As a result, a private party can only bring a § 113(f)(1) contribution claim after:
(1) EPA or a State6 take civil action against the PRP under Section 106; or
(2) EPA or a State take civil action against the PRP under Section 107; or
(3) The private party enters into an administrative settlement with EPA or the state.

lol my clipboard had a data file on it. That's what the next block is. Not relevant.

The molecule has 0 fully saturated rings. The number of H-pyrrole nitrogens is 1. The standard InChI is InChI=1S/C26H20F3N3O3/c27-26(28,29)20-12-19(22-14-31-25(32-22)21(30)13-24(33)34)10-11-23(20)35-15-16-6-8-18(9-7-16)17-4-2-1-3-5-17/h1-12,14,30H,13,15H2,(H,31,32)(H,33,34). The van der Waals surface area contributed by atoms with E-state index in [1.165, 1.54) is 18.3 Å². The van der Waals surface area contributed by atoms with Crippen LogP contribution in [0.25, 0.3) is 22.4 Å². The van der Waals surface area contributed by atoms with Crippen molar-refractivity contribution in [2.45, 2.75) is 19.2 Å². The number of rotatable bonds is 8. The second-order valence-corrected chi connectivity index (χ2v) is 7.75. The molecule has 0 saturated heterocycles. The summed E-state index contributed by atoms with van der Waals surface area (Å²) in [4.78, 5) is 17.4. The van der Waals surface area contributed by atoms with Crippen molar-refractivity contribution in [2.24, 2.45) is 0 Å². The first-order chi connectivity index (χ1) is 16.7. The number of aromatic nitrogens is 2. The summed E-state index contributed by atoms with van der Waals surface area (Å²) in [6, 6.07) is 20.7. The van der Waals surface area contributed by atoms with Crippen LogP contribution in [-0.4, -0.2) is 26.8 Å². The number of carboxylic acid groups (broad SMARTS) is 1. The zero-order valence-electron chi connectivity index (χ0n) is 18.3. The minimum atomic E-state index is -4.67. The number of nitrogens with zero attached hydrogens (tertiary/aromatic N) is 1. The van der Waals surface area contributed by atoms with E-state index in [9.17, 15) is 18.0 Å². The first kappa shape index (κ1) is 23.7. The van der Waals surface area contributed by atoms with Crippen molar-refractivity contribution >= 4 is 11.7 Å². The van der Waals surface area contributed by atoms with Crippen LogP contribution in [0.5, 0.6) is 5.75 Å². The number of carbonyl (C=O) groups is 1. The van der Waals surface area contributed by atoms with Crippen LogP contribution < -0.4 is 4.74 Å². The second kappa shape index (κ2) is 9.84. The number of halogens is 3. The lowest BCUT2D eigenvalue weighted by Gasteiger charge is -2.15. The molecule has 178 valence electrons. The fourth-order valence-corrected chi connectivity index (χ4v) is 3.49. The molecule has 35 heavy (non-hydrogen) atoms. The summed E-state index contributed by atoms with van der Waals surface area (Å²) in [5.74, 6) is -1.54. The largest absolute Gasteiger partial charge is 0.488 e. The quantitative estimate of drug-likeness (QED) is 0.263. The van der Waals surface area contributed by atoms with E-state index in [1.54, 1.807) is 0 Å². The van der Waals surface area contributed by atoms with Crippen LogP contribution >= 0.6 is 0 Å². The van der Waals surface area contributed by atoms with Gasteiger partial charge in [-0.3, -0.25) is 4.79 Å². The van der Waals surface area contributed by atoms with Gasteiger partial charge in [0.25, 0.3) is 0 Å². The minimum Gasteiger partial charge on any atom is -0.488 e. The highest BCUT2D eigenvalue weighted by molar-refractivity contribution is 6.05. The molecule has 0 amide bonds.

Significantly, the Supreme Court, in a footnote, specifically declined to decide whether a party which has been the subject of an administrative order under § 106 would be entitled to a contribution action under § 113(f)(1). As noted above, § 113(f)(1) only authorizes a contribution claim “during or following a civil action” (emphasis added). The United States, in an amicus brief, took the position that a party which voluntarily complied with a A7106 order was not entitled to a contribution action because the § 106 order was not a “civil action” within the meaning of § 113(f)(1). Aviall and amici argued that it would be absurd to hold that a party which refused to comply with a § 106 order and had to be sued, had a right of contribution, while a party which voluntarily complied with a § 106 order did not. The Court declined to resolve the question of whether a § 106 administrative order constitutes a “civil action” within the meaning of § 113(f)(1) because Aviall was not subject to an administrative order under § 106. Therefore, the important question of whether a private party which complies with a § 106 order is entitled to contribution under § 113(f)(1) of CERCLA remain open.7